Pros: A good mystery for kids they can definitely understand
Cons: It doesn't come with pancakes
The Bottom Line:
Pancake loving sleuth
Mystery kids will understand
Parents enjoy, too
Blame This Book for My Love of Mysteries
In case you somehow missed it, I love mysteries. And this picture book is the first mystery I remember hearing as a little kid. And you know what? Nate the Great is still a great mystery for today's kids.
Meet Nate the Great, the neighborhood detective. He's just finishing up breakfast (pancakes, of course) when Annie calls. She's lost the picture of her dog Fang that she painted the day before and wants help finding it. So Nate goes over and helps her hunt down the leads. But can he solve the mystery?
The book is a picture book, but it might be a little long for some kids. My paperback copy clocks in at 62 pages. Of course, every page has at least one picture on it and some two page spreads have very few words on them at all.
The illustrations are by Marc Simont. They really capture the characters and add to the humor of the book. They alternate between black and white and minimal color. Two pages are black and white, then the next two are color. The color pictures aren't full color but are heavy on the primary colors, especially yellow and red.
This book was the first in a series. Later books in the series are advertised as easy readers. I think this one could work as well. The vocabulary is a bit harder then something like Dr. Seuss, but it's a good stepping stone book. And it certainly works as a read aloud before then. That's how I first heard it.
And the plot is good. In fact, I have a feeling that this book influences my taste in mysteries to this day. The solution to the mystery can be worked out by anyone reading it, even kids. And, while they might miss it, everything is explained in the end.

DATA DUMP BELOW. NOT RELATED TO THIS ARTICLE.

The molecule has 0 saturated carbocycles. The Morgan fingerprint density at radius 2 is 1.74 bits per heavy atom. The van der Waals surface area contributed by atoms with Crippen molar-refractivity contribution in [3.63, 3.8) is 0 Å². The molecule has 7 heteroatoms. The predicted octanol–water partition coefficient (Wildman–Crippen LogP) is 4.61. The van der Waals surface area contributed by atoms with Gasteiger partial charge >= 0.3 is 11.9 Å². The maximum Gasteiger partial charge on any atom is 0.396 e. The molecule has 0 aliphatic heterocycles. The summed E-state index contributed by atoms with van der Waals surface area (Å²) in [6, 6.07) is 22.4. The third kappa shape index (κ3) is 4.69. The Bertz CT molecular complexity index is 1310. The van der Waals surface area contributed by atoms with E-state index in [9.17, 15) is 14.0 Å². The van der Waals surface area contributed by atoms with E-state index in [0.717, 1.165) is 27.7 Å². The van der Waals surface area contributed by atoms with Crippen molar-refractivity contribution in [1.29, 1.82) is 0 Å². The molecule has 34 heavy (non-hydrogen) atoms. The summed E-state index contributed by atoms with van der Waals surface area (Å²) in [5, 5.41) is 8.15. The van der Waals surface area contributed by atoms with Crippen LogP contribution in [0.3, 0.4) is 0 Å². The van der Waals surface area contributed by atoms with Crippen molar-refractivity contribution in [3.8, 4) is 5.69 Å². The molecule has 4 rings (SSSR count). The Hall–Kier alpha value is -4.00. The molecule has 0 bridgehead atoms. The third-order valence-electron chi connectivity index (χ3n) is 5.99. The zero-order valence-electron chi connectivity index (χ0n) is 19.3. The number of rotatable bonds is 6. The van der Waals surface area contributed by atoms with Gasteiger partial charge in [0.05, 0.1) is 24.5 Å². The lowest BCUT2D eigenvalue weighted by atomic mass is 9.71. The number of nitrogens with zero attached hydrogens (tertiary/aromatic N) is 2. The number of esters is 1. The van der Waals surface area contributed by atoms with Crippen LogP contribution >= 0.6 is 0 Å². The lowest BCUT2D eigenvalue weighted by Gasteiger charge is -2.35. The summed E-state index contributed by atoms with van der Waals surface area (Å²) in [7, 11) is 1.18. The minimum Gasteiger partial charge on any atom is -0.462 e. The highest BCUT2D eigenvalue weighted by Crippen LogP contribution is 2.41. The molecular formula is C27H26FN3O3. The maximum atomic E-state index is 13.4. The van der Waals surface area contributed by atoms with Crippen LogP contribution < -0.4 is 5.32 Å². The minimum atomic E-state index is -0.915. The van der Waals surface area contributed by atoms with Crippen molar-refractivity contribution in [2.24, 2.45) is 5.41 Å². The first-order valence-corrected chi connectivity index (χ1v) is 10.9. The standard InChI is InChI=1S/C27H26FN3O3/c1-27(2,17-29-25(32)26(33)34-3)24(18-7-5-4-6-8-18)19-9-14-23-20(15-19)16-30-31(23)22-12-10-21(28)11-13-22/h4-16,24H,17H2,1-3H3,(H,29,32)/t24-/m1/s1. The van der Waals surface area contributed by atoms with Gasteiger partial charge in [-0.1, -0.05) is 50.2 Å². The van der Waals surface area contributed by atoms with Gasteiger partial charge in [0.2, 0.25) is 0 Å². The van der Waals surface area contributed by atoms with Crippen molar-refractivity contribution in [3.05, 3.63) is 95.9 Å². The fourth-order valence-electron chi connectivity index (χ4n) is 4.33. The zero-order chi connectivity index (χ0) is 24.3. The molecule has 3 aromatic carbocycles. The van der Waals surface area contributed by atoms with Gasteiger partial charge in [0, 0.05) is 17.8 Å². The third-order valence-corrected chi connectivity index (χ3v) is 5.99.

The book has only a handful of characters. There's Nate, his client Annie, cat obsessed Rosamond, and Annie's younger brother Harry. There isn't much depth to them, but they serve the story well.
I will say I fell in love with Nate for one important reason. He loves pancakes. His constant longing for them are rather funny. And anyone who loves those can't be bad at all.
And there is subtle humor for the adults. Nate the Great narrates the book in short declarative sentences. If read in a Joe Friday monotone, the style really adds to the book. There's just a hint of sarcasm in the book, and the deadpan delivery really makes those lines funnier as well.
This book was originally published in 1972. The only thing that is at all dated is Nate mentioning bringing his rubbers in case it rains. Other then that vocabulary issue, today's kids should have no trouble following this case.
My family didn't discover the rest of the series until my younger brother was born. We read them, but always found this book the best of the series.
Nate the Great is one book I asked for over and over as a child. And my parents were only too happy to oblige. Is it any wonder I love mysteries as much as I do today?